Jason J. Gorman is a Project Leader in the Microsystems and Nanotechnology Division within the Physical Measurement Laboratory at NIST. He received a B.S. in Aerospace Engineering from Boston University, and an M.S. and Ph.D. in Mechanical Engineering from The Pennsylvania State University, where he was supported by a National Science Foundation Graduate Research Traineeship. Jason joined NIST as a staff member after completing a National Research Council Postdoctoral Associateship. His research focuses on micro- and nanomechanical resonators, micro-acoustic devices, cavity optomechanics, and integrated nanophotonics, and their application to sensing, frequency control, nanofabrication and quantum information science.
Feedback Control of MEMS to Atoms, J.J. Gorman and B. Shapiro, Eds., New York: Springer, 2012.
Optical knife-edge displacement measurement with sub-picometer resolution for RF-MEMS, V.J. Gokhale and J.J. Gorman, J. Microelectromech. Sys., 27, pp. 910–920, 2018.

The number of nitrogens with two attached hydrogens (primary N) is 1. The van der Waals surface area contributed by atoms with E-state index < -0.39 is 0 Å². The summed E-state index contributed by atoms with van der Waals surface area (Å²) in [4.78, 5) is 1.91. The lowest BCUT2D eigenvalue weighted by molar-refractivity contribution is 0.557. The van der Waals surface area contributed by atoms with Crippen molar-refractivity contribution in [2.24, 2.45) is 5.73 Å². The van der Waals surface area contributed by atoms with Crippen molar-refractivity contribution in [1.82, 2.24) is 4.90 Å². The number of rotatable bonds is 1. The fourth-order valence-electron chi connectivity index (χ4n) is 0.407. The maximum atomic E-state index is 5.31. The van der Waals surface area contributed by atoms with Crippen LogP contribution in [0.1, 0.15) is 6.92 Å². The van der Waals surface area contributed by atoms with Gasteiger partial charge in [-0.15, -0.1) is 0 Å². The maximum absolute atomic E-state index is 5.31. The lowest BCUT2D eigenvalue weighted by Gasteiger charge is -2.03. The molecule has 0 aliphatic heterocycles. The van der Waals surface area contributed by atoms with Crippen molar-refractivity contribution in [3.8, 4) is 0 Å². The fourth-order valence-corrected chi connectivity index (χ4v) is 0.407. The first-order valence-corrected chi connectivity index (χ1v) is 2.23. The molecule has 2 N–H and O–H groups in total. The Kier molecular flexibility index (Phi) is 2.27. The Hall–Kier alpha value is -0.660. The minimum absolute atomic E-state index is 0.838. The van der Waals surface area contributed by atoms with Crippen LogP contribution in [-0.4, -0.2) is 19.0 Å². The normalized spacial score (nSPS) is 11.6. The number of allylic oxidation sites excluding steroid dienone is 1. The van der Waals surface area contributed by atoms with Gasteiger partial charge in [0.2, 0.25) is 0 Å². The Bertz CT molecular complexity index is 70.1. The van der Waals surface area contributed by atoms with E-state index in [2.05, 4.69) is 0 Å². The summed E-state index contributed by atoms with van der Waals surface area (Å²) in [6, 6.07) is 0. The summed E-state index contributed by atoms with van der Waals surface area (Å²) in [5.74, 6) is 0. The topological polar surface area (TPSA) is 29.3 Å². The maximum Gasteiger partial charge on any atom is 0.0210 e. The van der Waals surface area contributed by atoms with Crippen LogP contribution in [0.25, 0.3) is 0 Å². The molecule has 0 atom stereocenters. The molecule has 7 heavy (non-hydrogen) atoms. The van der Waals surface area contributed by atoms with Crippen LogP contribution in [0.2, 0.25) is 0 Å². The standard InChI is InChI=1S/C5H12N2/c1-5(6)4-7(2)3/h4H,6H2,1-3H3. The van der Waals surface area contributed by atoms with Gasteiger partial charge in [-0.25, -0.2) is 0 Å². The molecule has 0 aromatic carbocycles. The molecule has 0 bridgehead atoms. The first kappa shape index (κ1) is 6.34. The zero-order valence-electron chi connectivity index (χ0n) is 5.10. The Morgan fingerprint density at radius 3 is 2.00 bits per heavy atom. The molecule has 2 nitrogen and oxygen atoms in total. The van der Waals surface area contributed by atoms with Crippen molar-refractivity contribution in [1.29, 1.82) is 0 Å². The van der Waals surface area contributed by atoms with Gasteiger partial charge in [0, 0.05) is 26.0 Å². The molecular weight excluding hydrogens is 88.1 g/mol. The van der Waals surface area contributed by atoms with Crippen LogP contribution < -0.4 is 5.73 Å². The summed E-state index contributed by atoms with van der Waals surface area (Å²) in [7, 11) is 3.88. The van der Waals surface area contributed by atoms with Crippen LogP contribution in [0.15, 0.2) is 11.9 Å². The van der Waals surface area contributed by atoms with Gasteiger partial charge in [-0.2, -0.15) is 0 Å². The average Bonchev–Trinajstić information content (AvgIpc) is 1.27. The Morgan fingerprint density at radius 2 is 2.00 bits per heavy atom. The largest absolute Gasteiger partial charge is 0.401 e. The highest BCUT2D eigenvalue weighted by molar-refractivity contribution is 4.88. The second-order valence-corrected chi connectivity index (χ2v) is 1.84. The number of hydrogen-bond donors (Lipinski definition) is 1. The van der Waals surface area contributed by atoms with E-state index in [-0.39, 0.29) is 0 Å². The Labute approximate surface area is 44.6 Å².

Effect of pulse asymmetry and nonlinear chirp on the accuracy of ultrafast pulsed laser interferometry, L. Shao, J.R. Lawall, and J.J. Gorman, Opt. Lett., 42, pp. 5125–5128, 2017.
Concave silicon micromirrors for stable hemispherical optical microcavities, Y. Bao, F. Zhou, T.W. Lebrun, and J.J. Gorman, Opt. Express, 25, pp. 15493–15503, 2017.
Approaching the intrinsic quality factor limit for micromechanical bulk acoustic resonators using phononic crystal tethers, V.J. Gokhale and J.J. Gorman, Appl. Phys. Lett., 111, 013501, 2017.
Growth of monolayer graphene on nanoscale copper-nickel alloy thin films, J.H. Cho, J.J. Gorman, S.R. Na and M. Cullinan, Carbon, 115, pp. 441–448, 2017.
Mode selection for electrostatic beam resonators based on motional resistance and quality factor, J.H. Ryou and J.J. Gorman, J. Appl. Phys., 120, 214501, 2016.
Pulsed laser interferometry with sub-picometer resolution using quadrature detection, L. Shao and J.J. Gorman, Opt. Express, 24, pp. 17459–17469, 2016.